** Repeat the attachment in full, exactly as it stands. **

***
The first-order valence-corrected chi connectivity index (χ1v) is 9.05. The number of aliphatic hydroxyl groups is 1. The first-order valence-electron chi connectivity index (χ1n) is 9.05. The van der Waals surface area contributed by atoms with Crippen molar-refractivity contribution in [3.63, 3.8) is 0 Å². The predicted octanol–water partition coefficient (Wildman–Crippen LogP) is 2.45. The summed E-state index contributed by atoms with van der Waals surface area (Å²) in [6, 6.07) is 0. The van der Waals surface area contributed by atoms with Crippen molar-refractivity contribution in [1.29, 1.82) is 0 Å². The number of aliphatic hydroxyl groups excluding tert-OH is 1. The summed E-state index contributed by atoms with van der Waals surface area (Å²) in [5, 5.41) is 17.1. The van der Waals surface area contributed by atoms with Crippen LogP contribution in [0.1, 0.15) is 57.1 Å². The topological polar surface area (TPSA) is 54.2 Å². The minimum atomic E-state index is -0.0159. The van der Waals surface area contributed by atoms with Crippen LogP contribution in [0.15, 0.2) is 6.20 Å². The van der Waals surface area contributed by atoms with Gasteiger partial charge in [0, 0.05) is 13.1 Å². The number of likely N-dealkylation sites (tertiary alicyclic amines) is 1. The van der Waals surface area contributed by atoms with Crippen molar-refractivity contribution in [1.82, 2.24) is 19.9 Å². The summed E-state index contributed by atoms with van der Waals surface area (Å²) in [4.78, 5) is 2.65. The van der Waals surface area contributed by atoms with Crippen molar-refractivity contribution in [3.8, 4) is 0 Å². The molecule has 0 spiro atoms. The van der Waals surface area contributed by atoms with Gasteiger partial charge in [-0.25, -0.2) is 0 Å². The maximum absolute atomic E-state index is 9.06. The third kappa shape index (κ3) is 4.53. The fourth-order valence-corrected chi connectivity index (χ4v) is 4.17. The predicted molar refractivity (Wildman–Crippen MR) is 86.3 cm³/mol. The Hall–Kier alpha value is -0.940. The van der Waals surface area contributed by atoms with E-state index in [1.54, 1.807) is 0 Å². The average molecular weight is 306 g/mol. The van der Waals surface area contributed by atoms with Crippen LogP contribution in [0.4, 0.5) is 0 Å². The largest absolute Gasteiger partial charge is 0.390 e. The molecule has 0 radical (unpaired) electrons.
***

The first-order valence-corrected chi connectivity index (χ1v) is 9.05. The number of aliphatic hydroxyl groups is 1. The first-order valence-electron chi connectivity index (χ1n) is 9.05. The van der Waals surface area contributed by atoms with Crippen molar-refractivity contribution in [3.63, 3.8) is 0 Å². The predicted octanol–water partition coefficient (Wildman–Crippen LogP) is 2.45. The summed E-state index contributed by atoms with van der Waals surface area (Å²) in [6, 6.07) is 0. The van der Waals surface area contributed by atoms with Crippen molar-refractivity contribution in [1.29, 1.82) is 0 Å². The number of aliphatic hydroxyl groups excluding tert-OH is 1. The summed E-state index contributed by atoms with van der Waals surface area (Å²) in [5, 5.41) is 17.1. The van der Waals surface area contributed by atoms with Crippen LogP contribution in [0.1, 0.15) is 57.1 Å². The topological polar surface area (TPSA) is 54.2 Å². The minimum atomic E-state index is -0.0159. The van der Waals surface area contributed by atoms with Crippen LogP contribution in [0.15, 0.2) is 6.20 Å². The van der Waals surface area contributed by atoms with Gasteiger partial charge in [0, 0.05) is 13.1 Å². The number of likely N-dealkylation sites (tertiary alicyclic amines) is 1. The van der Waals surface area contributed by atoms with Crippen molar-refractivity contribution in [1.82, 2.24) is 19.9 Å². The summed E-state index contributed by atoms with van der Waals surface area (Å²) in [4.78, 5) is 2.65. The van der Waals surface area contributed by atoms with Crippen molar-refractivity contribution in [3.8, 4) is 0 Å². The molecule has 0 spiro atoms. The van der Waals surface area contributed by atoms with Gasteiger partial charge in [-0.25, -0.2) is 0 Å². The maximum absolute atomic E-state index is 9.06. The third kappa shape index (κ3) is 4.53. The fourth-order valence-corrected chi connectivity index (χ4v) is 4.17. The predicted molar refractivity (Wildman–Crippen MR) is 86.3 cm³/mol. The Hall–Kier alpha value is -0.940. The van der Waals surface area contributed by atoms with E-state index in [1.54, 1.807) is 0 Å². The average molecular weight is 306 g/mol. The van der Waals surface area contributed by atoms with Crippen LogP contribution in [0.4, 0.5) is 0 Å². The largest absolute Gasteiger partial charge is 0.390 e. The molecule has 0 radical (unpaired) electrons.